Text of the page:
Ky. Congressman John Yarmuth talks budget and Academy night at S - WDRB 41 Louisville News

Ky. Congressman John Yarmuth talks budget and Academy night at Sacred Heart

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LOUISVILLE, Ky. (WDRB) -- Congressman John Yarmuth visited WDRB in the Morning to talk about several issues, including a military workshop he is hosting this Tuesday.

Academy Night

The workshop is designed for people who think they may have an interest in attending one of the military academies.

"This is a great thing we do every year," Yarmuth said. "We call it Academy Night, and representatives from West Point, the Air Force Academy, the Naval Academy, and the Merchant Marine Academy are all there."

Yarmuth says people who attend the Academy not only serve our country, they get a great education as well, including tuition, room and board, books and health insurance.

"It's valued at about $350,000 for a 4-year education," Yarmuth said.

The requirement for the free education is four years of active duty service in one of the branches of the U.S. military.

"I have to nominate them, and we have a process for doing that: we have a panel that comes in and interviews the candidates and also makes the selection," so there's no favoritism," Yarmuth said. "These are veterans who know what it's like."

Yarmuth is presenting an overview of the Military Service Academies, entrance requirements, and the Congressional nomination process on Tuesday, March 31, at Sacred Heart Academy at 3175 Lexington Road in Louisville from 6 to 7:30 p.m. Registration begins at 5:30 p.m.

For more information, visit www.yarmuth.house.gov

"This is really for people to experiment, just to get a sense of what it might be like, what the process is like and what life in the Academies are like," Yarmuth said.

The deadline to submit an application is Nov. 6.

Budget Battle

The House recently passed a budget that the Senate will soon take up, and Yarmuth doesn't think the process has been very productive thus far.

"Budgets really have no force of law," Yarmuth said. "They are basically policy statements. They set parameters within which the appropriations process actually happens. The House passed a budget last week, and the Senate is working towards one. They're not going to be the same, so they have to be reconciled.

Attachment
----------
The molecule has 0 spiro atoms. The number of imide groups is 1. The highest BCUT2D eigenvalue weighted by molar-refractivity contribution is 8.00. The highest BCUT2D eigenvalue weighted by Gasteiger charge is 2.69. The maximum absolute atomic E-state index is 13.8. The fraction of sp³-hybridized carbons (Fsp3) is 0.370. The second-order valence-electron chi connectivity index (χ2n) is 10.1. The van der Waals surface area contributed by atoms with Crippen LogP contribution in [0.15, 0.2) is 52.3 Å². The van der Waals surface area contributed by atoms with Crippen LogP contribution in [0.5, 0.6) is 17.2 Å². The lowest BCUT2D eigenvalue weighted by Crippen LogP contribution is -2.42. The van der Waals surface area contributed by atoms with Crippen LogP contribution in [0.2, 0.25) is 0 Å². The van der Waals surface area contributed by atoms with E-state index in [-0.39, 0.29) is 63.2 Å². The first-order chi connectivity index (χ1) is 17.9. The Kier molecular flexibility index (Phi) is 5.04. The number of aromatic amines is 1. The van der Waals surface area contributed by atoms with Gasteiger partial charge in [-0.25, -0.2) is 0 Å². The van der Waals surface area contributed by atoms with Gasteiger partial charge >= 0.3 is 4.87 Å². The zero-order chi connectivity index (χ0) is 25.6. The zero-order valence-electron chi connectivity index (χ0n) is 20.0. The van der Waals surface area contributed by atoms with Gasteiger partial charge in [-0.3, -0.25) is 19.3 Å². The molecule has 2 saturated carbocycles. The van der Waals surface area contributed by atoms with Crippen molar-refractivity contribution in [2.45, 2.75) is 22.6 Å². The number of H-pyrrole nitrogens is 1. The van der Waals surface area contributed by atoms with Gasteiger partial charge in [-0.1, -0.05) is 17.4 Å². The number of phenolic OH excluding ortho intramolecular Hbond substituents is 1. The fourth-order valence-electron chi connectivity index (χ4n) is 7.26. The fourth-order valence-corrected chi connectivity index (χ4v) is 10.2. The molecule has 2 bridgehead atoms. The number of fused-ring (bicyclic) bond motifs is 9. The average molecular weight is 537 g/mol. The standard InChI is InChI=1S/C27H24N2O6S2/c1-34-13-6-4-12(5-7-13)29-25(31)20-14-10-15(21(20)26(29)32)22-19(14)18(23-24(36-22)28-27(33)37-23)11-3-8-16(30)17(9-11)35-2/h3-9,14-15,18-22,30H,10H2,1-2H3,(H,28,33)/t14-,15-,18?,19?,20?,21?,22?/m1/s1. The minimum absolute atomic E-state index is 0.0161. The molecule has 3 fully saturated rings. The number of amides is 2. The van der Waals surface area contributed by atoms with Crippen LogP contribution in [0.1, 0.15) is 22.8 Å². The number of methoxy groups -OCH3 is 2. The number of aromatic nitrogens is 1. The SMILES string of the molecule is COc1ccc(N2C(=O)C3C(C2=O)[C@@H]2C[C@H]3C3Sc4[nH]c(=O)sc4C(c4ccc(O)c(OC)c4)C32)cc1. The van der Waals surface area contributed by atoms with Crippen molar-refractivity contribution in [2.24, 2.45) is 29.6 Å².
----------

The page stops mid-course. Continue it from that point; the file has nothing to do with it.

"From my perspective, the budget we pass in the House is a disaster. It actually cuts domestic spending, discretionary spending, by up to 40 percent over the next 10 years -- I mean $5.5 trillion worth of spending -- it's all coming out of things like education infrastructure, many of the social guarantees that we have. It comes out of nutrition programs, it comes out of housing programs. These are things that are very, very important."

Yarmuth says he believes President Obama would veto the House budget and sees no way it will ever be enacted.

The Senate version won't be much better, Yarmuth said.

"I don't think it's a very productive process.....I don't think there are any Democrat votes for the Republican budget," Yarmuth said. "There's really a stark difference. I'm on the budget committee. We debate this thing rather intensely. I think we made a pretty good case that this is not the type of budget that will help move America forward."

Yarmuth says if Congress doesn't act by Oct. 1, "what we call sequestration, the across-the-board cuts that we had a couple of months of back in 2013, which really hurt us here. People in Fort Know were basically giving up 20 percent of their salary for those two months, and a lot of other very important programs were cut. So that's something we have to -- I hope -- avoid."

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